GSTC cells seeded in 24-well plates were infected with ADRV or RGV at an MOI of 0.1. After 1 h of incubation at 25 °C, the inoculum was removed, and the cells were washed three times with fresh medium. The infected cells were then cultured with fresh medium at 25 °C. The samples were collected at the indicated time points. DNA was extracted from the cells with a TakaRa MiniBEST Universal Genomic DNA Extraction Kit (TakaRa, Japan). Viral major capsid protein gene (MCP) copy numbers were detected by quantitative real-time PCR (qPCR), which was conducted using a StepOne Real-Time PCR system (Applied Biosystems, USA) as described previously . The plasmid pMD18T-MCP, which was constructed by inserting the MCP product into the pMD18-T vector, was used as a template to construct the standard curve. The MCP amount (genome copy number) of each sample was calculated based on the standard curve.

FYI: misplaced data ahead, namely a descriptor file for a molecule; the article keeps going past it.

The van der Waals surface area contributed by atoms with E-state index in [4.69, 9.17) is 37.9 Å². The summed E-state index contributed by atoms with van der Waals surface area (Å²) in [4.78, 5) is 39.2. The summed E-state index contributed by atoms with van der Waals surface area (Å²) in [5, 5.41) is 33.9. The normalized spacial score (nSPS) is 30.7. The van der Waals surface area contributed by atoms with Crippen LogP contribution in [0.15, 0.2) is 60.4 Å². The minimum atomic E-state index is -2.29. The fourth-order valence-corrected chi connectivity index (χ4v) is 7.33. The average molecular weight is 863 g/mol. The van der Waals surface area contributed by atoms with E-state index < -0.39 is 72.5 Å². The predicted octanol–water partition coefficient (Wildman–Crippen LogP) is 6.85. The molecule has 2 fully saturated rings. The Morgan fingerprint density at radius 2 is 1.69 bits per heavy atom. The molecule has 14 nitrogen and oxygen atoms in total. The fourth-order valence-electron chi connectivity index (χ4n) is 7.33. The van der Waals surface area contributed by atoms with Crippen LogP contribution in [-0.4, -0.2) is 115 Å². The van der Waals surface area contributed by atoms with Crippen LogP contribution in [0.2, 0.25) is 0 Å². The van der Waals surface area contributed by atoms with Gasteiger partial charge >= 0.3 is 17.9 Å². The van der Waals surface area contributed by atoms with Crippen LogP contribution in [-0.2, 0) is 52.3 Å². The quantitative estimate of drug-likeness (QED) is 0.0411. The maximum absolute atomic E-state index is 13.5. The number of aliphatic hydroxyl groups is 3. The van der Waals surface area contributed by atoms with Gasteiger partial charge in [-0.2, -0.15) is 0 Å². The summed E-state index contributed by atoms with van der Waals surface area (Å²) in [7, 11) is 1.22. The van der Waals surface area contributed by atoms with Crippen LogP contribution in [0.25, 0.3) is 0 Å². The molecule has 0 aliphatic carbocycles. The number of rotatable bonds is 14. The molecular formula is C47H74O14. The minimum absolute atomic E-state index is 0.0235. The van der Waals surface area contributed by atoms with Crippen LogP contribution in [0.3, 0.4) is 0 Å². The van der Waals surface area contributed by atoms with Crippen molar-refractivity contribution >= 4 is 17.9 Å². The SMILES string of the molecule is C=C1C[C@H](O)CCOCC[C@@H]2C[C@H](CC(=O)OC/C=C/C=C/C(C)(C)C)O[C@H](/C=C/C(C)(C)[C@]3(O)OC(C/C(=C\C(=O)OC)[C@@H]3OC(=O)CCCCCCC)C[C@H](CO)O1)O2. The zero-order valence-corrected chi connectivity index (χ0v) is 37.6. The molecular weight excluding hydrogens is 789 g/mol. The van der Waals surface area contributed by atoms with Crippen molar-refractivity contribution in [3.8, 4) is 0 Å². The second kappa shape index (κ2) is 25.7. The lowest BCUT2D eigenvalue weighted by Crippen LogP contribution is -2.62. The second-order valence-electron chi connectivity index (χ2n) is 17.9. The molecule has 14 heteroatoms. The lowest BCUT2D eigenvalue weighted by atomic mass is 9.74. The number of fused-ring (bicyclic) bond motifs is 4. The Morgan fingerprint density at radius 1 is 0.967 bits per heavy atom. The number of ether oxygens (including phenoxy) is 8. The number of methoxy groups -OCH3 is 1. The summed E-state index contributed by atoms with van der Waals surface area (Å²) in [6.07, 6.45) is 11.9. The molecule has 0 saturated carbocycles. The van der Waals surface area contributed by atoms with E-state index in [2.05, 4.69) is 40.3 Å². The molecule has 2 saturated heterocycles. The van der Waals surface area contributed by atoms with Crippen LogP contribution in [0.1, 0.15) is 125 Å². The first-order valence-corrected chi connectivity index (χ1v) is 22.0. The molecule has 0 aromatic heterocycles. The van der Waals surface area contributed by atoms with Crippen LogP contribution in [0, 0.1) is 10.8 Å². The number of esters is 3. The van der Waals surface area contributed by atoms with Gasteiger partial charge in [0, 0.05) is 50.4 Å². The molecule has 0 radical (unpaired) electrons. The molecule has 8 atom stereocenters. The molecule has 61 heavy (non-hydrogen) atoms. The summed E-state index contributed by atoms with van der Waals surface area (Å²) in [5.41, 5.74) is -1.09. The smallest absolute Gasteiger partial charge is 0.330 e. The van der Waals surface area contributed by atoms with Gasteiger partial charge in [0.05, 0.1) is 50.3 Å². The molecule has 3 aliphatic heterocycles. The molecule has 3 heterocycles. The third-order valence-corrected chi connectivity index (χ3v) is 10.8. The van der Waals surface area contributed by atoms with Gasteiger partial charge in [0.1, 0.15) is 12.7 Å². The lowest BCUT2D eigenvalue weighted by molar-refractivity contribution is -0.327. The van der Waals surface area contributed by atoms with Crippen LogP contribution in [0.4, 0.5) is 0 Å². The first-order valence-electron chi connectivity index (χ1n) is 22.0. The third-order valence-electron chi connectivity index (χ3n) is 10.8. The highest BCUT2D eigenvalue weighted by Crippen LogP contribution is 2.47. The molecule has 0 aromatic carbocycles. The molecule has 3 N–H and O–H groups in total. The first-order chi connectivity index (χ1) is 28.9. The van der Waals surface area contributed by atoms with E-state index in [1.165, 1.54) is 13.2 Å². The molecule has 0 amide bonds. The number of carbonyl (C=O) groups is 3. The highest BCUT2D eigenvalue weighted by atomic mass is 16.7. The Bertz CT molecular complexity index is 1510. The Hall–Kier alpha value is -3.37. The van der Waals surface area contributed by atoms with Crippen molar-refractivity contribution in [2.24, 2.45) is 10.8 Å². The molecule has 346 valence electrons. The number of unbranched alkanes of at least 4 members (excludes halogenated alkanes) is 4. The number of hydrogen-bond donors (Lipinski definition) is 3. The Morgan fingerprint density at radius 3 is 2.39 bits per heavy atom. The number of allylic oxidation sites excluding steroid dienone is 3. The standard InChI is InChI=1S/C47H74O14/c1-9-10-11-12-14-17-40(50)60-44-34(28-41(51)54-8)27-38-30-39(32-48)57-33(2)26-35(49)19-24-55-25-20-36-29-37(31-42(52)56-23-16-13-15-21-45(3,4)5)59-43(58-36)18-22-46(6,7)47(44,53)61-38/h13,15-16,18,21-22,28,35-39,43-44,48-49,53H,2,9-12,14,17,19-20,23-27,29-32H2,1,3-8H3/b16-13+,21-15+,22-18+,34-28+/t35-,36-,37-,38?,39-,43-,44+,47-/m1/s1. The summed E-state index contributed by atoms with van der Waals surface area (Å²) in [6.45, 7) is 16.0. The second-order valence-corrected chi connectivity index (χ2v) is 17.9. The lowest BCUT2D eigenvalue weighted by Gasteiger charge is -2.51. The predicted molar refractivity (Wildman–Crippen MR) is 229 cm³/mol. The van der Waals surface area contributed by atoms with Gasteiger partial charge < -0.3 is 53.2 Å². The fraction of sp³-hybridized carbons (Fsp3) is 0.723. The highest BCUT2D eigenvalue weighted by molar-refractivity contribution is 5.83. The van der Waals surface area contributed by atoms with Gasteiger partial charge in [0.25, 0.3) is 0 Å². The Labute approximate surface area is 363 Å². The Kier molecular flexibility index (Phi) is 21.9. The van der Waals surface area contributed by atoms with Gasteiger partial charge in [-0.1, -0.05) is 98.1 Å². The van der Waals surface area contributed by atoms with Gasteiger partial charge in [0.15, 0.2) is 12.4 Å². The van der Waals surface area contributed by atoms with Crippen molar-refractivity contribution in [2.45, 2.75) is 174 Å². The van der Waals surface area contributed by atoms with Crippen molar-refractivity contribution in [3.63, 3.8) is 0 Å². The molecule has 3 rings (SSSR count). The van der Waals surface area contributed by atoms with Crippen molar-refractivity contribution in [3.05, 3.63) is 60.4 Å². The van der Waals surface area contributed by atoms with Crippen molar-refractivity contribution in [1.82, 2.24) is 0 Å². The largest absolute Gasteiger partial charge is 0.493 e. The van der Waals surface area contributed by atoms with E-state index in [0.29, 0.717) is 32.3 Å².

The iPOND experiment was performed according to protocols described previously . For each iPOND experiment, eight 75 cm2 cell culture flasks containing 2 × 108 GSTC cells were infected with ADRV or RGV at an MOI of 3. After 1 h of adsorption at 25 °C, the infection medium was removed, and the cells were washed two times with fresh medium. The cells were then cultured for 7 h at 25 °C. EdU was added at a final concentration of 10 μM, and the cells were incubated for another 30 min. The cells were fixed with 1% formaldehyde and incubated for 20 min at room temperature and then quenched with 0.125 M glycine. After washing with PBS, the cells were scraped, collected, and permeabilized with 0.25% Triton X-100 for 30 min at room temperature. The cells were washed once with cold 0.5% BSA in PBS and once with cold PBS. Before the click reaction, the cells were divided into two pieces for experimental and control samples. The click reaction reagents were added in the following order to the following concentrations in 5 ml: biotin azide, 10 μM; sodium ascorbate, 10 mM; and CuSO4, 2 mM. For the control sample, DMSO was added instead of biotin azide. The reactions were performed at room temperature for 2 h. The cells were washed once with cold 0.5% BSA in PBS, then once with cold PBS, and resuspended in lysis buffer (50 mM Tris, pH 8.0; 1% SDS) containing protease inhibitor cocktail (Promega). The cells were sonicated by a Covaris S2 System and centrifuged at 16,100×g for 10 min. The DNA fragmentation size (Additional file 1: Fig. S8) was examined with a method described in reference . After centrifugation, the supernatant was collected and diluted 1:1 with cold PBS containing protease inhibitor cocktail. Capture of DNA–protein complexes was carried out by incubating the diluted mixture with streptavidin-agarose beads (Novagen) for 16–20 h at 4 °C with rotation. The beads were washed once in cold lysis buffer, once in 1 M NaCl, and two times in lysis buffer. Finally, the proteins were eluted in 4% SDS loading buffer at 95 °C for 25 min. The resulting isolates were separated on ~ 1 cm on a 12% SDS–PAGE gel, excised into four pieces and analyzed by mass spectrometry.